Chris Eubank is huge on sparring hard and fighting regularly, (and is against lifting weights or focussing on diet).
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Old 01-27-2013, 05:42 PM   #23
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Default Re: "About 90% of boxers in this country in my opinion, lead unprofessional lifestyle

IMHO Ero number 1 (Khan) is the correct way to do it. No athlete can be in top condition all year round, they train to peak at specific times while still staying in reasonable shape between those peaks. Conditioning and technical work isn't either/ or, both can be worked on at the same time during a 12 week training camp.
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Old 01-27-2013, 05:49 PM   #24
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Default Re: "About 90% of boxers in this country in my opinion, lead unprofessional lifestyle

Not all of these things are unprofessional

Christ Arreola, Odlanier Solis getting close to 300lbs is unprofessional

A lot of the other stuff is just stupid
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Old 01-27-2013, 05:51 PM   #25
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Default Re: "About 90% of boxers in this country in my opinion, lead unprofessional lifestyle



Ignore that Ero!! I didn't read the last bit correctly, if at all! Sorry!
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Old 01-27-2013, 05:52 PM   #26
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Default Re: "About 90% of boxers in this country in my opinion, lead unprofessional lifestyle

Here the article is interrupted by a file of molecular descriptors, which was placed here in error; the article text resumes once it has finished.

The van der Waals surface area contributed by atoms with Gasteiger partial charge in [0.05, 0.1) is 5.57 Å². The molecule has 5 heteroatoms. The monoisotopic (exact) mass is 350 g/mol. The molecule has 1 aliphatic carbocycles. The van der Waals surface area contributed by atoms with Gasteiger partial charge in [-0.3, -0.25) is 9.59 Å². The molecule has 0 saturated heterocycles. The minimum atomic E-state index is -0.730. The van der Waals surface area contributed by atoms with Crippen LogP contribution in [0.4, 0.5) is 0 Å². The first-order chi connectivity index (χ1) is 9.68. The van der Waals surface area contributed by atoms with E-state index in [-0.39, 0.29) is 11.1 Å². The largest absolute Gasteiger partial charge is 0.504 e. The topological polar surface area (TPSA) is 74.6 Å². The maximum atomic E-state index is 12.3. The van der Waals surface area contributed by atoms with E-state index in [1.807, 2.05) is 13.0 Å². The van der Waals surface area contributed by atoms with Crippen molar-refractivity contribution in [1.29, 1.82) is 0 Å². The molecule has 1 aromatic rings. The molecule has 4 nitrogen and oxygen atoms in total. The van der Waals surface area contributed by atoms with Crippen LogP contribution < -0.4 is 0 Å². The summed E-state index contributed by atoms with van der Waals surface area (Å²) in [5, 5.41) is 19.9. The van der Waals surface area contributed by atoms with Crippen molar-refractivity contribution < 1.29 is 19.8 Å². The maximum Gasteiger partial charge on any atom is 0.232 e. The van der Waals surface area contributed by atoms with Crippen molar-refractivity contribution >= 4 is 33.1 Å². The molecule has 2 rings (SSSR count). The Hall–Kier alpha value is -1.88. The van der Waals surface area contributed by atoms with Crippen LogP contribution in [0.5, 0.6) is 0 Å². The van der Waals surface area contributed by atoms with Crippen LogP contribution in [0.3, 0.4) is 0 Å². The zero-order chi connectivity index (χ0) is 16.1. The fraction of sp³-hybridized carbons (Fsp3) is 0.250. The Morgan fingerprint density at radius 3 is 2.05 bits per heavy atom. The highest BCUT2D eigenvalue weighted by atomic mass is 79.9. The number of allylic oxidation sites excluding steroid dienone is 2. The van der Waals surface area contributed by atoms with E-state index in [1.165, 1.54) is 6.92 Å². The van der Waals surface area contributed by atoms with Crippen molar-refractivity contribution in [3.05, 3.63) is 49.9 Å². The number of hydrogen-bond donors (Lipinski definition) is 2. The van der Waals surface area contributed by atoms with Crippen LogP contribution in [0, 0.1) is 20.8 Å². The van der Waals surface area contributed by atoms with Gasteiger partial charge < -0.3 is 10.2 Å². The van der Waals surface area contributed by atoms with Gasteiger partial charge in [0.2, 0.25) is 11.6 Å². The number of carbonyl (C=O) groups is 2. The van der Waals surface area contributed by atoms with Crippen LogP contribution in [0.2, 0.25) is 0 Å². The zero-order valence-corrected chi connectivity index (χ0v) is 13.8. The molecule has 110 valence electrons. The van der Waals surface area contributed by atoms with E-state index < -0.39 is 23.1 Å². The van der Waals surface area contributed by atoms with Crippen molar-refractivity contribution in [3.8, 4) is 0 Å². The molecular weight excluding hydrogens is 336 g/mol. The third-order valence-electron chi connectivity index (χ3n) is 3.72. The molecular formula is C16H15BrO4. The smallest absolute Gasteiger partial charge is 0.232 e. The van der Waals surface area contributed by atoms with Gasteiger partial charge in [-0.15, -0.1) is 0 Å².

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Trainers in general are incredibly backward. The number of young amateurs who are eating terribly is ridiculous. Frankie gavin for example just eating beans on toast etc. You hear some terrible advice in gyms.

Beans are high in protein, high in iron, low in saturated fat.
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Old 01-27-2013, 05:53 PM   #27
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Default Re: "About 90% of boxers in this country in my opinion, lead unprofessional lifestyle

..and very nice.
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Old 01-27-2013, 05:53 PM   #28
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Default Re: "About 90% of boxers in this country in my opinion, lead unprofessional lifestyle

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IMHO Ero number 1 (Khan) is the correct way to do it. No athlete can be in top condition all year round, they train to peak at specific times while still staying in reasonable shape between those peaks. Conditioning and technical work isn't either/ or, both can be worked on at the same time during a 12 week training camp.